LSU came into its game against Florida losers of three straight, looking listless and effortless at times. Many had opined as to whether or not the Tigers had simply decided the season was over, and whether or not there was anything lift to play for.
Then they came out at home and dominated the first 32 minutes of the game on Saturday. Johnny Jones’ group led by 11 at halftime, by 18 with a little over 13 minutes left, by 14 with a little bit over seven minutes left, and by 11 with under two minutes left. It looked like they were making a statement to the committee along the lines of “hey, don’t forget about us, we still might be able to make a run.”
But lo and behold, this group is apparently just not capable of a complete performance, and in the last two minutes the Tigers reminded us about what has made them so insufferably inconsistent this season.
LSU did end up defeating Florida 96-91, and Ben Simmons did give a typically spectacular performance in scoring 22 points, grabbing 11 rebounds and dishing out five assists. Also, Antonio Blakeney continued his stellar run of play over the course of the last month, pouring in 32 points including some critical free throws late.
But the win came after a series of events so incomprehensible that they would almost be funny if they weren’t so infuriating. Simply put, the Tigers showed yet again that despite having one of the 15 or so most talented rosters in college basketball — as we saw in the first portion of this game — there just isn’t anything there in the way of reliability.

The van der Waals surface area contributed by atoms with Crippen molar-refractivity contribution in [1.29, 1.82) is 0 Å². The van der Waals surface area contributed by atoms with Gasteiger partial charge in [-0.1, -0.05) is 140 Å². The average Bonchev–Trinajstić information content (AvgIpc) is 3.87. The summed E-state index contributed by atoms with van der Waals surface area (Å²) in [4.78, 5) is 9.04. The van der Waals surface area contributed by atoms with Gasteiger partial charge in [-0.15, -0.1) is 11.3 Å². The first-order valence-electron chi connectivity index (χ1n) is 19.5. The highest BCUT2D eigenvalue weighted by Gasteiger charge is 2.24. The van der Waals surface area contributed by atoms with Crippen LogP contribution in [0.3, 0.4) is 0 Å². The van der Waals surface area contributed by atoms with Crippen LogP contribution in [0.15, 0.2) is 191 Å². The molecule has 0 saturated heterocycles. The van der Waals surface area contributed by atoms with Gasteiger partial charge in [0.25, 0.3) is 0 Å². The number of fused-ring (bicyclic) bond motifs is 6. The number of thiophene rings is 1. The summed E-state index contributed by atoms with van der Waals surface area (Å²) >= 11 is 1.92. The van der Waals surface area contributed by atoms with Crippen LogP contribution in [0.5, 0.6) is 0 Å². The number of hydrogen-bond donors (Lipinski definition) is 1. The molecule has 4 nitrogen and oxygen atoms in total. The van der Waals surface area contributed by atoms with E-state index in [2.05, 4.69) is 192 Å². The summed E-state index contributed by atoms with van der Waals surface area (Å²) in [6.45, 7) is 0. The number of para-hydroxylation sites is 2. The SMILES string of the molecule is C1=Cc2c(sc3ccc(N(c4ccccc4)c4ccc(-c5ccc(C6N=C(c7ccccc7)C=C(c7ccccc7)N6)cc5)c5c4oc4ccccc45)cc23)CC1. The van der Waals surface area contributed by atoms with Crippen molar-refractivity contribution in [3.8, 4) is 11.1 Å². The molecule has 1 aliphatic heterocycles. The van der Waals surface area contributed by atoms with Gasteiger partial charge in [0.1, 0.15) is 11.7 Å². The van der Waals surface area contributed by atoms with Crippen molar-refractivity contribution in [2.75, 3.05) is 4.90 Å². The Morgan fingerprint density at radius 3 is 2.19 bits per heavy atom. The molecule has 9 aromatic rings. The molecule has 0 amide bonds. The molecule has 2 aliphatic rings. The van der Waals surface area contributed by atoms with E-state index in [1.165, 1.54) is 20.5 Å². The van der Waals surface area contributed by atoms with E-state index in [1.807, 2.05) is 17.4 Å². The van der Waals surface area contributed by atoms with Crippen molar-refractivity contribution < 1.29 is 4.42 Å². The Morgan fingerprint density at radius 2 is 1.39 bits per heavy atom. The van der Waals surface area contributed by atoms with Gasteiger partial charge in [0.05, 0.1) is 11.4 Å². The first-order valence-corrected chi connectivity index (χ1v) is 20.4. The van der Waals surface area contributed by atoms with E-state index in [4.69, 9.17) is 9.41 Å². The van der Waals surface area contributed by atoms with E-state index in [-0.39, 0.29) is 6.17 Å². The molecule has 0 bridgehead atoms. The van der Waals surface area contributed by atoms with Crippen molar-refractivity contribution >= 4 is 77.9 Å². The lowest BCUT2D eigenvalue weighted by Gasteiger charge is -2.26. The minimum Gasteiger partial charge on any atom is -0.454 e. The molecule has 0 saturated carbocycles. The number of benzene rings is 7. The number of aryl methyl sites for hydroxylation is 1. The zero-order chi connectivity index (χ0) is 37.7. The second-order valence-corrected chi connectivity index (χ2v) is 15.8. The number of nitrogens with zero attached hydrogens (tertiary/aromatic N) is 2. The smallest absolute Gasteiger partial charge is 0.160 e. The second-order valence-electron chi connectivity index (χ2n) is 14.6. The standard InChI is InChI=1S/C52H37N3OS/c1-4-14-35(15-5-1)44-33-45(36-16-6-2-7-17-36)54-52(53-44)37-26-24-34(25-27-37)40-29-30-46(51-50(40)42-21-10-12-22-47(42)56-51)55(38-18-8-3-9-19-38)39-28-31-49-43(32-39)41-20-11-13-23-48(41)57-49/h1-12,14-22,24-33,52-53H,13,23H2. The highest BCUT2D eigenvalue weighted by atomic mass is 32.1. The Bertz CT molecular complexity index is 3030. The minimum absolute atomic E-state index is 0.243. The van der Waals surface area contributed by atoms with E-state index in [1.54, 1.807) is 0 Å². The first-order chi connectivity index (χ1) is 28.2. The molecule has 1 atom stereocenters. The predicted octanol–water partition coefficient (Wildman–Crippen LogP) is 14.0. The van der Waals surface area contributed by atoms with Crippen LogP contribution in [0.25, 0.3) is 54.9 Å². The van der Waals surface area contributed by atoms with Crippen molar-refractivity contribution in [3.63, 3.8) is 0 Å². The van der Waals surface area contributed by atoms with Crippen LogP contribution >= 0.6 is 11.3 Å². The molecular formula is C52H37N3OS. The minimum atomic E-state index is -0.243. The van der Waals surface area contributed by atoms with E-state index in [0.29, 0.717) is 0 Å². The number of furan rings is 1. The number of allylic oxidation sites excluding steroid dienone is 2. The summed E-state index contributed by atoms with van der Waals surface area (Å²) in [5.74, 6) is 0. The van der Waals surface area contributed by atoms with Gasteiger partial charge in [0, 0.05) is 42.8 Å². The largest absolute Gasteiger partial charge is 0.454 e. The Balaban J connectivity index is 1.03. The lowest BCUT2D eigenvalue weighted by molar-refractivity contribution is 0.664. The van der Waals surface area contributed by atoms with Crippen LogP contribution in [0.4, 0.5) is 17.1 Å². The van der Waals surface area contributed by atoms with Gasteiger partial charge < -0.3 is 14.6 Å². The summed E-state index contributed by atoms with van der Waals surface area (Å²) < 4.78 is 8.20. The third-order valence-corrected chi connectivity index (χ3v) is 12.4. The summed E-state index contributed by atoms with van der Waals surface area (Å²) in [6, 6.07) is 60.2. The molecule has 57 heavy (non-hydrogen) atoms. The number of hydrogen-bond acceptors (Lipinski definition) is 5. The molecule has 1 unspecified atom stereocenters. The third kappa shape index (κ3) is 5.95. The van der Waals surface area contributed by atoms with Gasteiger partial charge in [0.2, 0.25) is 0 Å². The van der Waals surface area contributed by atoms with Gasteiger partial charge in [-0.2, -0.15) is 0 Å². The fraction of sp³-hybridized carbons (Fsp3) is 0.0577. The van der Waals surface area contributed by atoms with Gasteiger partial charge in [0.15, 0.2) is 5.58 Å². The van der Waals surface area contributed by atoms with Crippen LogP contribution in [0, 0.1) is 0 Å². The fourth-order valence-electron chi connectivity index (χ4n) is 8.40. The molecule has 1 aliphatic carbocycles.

The final seven minutes of this game had a deluge of missed defensive rotations leading to 3-pointers, stagnant offense with no urgency, and mystifying substitution patterns from Jones leading to missed free throws. Tim Quarterman missed 4-of-8 free throws in the final two minutes, which isn’t all that surprising given that he’s a 64 percent shooter from the stripe. Jalyn Patterson — a 67 percent shooter — missed a pair. It was about as ugly a sequence of basketball as you can possibly imagine in the closing portion of this game. Without Blakeney hitting free throws and making plays down the stretch, the Tigers probably lose. If Florida was a better offensive team, the Tigers probably lose.
This was a win that should have announced the Tigers presence as a team that could potentially make a run toward a tournament bid. Instead, it was one that made us remember how they got into their position in the first place.
Ultimately, a win is a win in the eyes of the committee, but going forward it’s hard to feel like this team is taking steps in the right direction toward fixing the issues that have plagued it all season.